Through the Gap

1  Phenomenology of Architecture

Phenomenology of architecture, a movement that began around 1950, was inspired by the phenomenology of philosophy.

There are many architects and scholars who write about and practice the phenomenology of architecture. According to the books I’ve read, the relationship between phenomenology and architecture is still not fully clear. Even Steven Holl, who is been widely regarded as a phenomenological architect, used to mention that he was not quite sure whether or not his works have a connection with phenomenology. Therefore I do not dare to say I know it or I'm using it. I'm just going to mention what inspired me directly.

Architecture has been dominated by visual aspects for a very long time. Buildings were built based on two-dimensional blueprints, they were known through photographs, and they were taught, compared, and evaluated through images. This is not wrong, but it's not enough. A work of architecture can affect people only through experiences how architecture can respond to sensory experience and how it makes people "feel".

This is related to the hierarchy of senses. From the visual to the tactile is a hierarchy from highest to lowest. A higher sense can transfer more information, but a lower sense relates to deep feelings better.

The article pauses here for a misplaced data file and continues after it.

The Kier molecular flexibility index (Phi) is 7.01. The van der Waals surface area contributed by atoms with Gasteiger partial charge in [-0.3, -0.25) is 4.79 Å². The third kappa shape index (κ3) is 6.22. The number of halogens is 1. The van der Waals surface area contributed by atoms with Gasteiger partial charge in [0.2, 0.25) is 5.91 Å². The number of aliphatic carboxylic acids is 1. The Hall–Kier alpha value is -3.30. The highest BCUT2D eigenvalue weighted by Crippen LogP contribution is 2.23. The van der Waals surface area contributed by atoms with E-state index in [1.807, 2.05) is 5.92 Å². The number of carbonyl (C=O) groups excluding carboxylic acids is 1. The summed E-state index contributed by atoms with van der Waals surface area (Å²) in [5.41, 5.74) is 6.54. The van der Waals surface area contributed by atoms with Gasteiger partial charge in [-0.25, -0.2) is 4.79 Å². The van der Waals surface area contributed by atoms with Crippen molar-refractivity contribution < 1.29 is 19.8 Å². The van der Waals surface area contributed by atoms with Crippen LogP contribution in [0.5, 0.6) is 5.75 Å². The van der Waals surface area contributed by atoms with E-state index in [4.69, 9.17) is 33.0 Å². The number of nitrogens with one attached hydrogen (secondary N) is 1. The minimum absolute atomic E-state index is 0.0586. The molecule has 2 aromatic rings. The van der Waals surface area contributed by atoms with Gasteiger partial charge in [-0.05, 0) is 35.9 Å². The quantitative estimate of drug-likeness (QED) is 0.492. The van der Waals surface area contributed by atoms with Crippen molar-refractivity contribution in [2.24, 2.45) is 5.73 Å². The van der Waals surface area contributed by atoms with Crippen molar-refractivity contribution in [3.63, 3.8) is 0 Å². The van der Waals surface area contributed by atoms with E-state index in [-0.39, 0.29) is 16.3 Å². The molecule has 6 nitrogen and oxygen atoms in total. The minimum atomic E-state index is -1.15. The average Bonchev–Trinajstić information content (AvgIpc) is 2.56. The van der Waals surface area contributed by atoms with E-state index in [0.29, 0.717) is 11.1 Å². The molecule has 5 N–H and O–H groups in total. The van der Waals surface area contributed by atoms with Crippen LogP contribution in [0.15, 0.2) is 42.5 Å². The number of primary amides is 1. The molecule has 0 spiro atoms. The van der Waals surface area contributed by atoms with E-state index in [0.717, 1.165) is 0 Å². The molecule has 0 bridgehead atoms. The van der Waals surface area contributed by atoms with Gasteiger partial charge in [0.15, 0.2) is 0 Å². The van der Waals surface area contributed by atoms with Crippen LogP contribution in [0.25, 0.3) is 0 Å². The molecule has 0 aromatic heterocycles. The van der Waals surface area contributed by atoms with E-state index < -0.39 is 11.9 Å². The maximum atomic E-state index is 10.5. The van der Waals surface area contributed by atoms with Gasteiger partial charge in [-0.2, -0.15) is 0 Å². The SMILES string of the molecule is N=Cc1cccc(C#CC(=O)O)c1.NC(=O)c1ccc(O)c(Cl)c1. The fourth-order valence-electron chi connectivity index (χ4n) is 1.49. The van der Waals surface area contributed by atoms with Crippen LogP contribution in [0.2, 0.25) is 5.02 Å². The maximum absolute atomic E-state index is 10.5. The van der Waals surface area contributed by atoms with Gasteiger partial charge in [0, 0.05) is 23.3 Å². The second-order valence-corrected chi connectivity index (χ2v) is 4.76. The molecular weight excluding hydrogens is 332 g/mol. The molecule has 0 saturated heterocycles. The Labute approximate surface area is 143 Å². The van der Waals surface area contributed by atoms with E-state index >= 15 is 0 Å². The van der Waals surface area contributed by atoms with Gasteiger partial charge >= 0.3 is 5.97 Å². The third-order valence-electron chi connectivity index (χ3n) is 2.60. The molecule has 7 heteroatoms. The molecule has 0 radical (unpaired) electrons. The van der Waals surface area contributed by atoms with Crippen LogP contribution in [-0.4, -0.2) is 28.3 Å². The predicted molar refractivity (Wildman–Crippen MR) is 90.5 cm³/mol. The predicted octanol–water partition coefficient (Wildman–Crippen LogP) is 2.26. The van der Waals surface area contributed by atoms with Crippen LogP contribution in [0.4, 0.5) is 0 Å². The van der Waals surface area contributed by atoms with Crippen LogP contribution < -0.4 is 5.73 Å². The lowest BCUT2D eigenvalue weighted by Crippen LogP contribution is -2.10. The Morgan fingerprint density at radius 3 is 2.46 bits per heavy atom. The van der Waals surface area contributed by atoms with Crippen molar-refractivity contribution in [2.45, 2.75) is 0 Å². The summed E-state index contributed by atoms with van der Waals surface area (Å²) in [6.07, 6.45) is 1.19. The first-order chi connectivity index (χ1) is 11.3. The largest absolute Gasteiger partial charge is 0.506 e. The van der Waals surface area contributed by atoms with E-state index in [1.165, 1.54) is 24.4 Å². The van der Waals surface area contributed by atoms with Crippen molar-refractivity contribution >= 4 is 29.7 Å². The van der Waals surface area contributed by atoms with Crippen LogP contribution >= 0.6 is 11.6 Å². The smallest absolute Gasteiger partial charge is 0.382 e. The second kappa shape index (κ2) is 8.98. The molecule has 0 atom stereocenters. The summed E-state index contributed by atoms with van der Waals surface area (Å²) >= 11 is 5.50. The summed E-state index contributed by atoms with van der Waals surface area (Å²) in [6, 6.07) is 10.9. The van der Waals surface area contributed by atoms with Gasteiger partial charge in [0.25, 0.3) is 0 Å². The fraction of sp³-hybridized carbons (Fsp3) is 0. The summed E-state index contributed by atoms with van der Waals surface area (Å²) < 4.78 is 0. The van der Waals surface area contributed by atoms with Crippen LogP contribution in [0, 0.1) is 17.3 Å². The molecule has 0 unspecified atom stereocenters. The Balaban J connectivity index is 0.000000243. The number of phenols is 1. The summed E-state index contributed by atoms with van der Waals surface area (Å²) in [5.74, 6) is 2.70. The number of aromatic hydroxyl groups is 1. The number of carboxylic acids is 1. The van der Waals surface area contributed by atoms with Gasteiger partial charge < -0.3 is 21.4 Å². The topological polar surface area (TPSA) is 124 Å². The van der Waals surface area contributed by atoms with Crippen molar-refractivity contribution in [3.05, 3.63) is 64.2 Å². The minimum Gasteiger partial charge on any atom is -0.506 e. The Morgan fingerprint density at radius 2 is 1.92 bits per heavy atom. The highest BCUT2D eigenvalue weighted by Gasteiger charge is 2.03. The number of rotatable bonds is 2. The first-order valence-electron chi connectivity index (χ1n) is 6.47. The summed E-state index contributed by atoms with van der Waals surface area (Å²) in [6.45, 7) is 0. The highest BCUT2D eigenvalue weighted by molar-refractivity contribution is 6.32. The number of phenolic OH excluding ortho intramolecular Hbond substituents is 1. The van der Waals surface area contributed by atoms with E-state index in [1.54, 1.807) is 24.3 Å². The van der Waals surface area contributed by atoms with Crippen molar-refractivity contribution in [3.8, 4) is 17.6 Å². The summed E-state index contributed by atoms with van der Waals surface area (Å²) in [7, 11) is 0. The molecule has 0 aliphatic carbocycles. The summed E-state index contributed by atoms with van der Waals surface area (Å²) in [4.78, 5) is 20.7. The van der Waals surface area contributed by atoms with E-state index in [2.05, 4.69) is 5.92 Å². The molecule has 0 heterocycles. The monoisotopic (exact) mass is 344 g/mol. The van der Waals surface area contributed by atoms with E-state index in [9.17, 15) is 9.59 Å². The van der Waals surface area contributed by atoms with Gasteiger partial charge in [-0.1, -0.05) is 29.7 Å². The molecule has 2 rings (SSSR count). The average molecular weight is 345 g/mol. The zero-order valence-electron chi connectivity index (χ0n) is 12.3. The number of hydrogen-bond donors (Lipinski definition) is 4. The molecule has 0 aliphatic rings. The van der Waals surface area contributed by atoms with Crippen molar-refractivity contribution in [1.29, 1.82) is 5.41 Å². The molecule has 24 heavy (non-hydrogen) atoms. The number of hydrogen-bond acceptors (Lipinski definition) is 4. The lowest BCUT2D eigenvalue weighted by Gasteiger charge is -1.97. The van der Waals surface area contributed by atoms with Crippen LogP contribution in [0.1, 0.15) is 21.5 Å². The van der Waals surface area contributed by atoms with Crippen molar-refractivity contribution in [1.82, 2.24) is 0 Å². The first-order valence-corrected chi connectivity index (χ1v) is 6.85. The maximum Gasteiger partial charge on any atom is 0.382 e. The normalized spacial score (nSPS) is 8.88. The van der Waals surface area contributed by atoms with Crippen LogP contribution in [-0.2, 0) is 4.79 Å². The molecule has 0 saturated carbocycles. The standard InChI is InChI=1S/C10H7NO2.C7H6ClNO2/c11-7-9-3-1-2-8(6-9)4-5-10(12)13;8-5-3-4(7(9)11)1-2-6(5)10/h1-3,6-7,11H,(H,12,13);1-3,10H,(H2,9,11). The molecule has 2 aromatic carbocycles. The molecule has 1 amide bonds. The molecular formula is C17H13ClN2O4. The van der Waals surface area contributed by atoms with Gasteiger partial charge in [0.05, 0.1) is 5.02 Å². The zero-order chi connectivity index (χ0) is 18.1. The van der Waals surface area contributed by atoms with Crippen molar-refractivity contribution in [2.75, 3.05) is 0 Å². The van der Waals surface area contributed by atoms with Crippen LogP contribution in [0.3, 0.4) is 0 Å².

For example, many people may agree that smell is the strongest sense for capturing the memory. For instance, I can always remember what it smells like when it rains in the countryside. The smell mixed with wet dirt, fresh grass, a few mature grapes, the smoke of firewood, and smoke coming from the consecrated censer, is my precious memory of rainy days at my grandma's house. And that's the best thing in the world to calm me down. It works for me much better than a peaceful temple or quiet hotel room. Whether a space can create specific kinds of feelings or not sometimes depends on elements beyond vision.

The phenomenological method of studying answered some of my questions. I was confused about how can I close the gap between designer\ researcher and the user\ interviewee. Can the users feel what I feel? Can my solution be used in other cities? How to summarize the problems I observed? How to exclude my personality from my research?  Those questions bother me a lot.

But, "back to the things themselves" answered them. For architectural and urban design research, the method includes some essential points: focus on life, try to understand the topic being processed; document and describe the experiences, without presupposing, without explanation or attribution; After catching the characters of objects, use the architectural design method to emphasize them.

The “document and describe”partly inspired me the most. Since phenomenological research focuses on feelings, it doesn't have to be neutral or end up with a clear conclusion. Describing those details, those subtle feelings, and those interactions is a product of understanding the object.

That's why the phenomenology of architecture attracts me.

Now I choose this door as an entry point to put my thoughts into practice. A door with a light boxes attached can encourage people to get involved with, to understand and (to some extent) to control the intimacy-public atmosphere.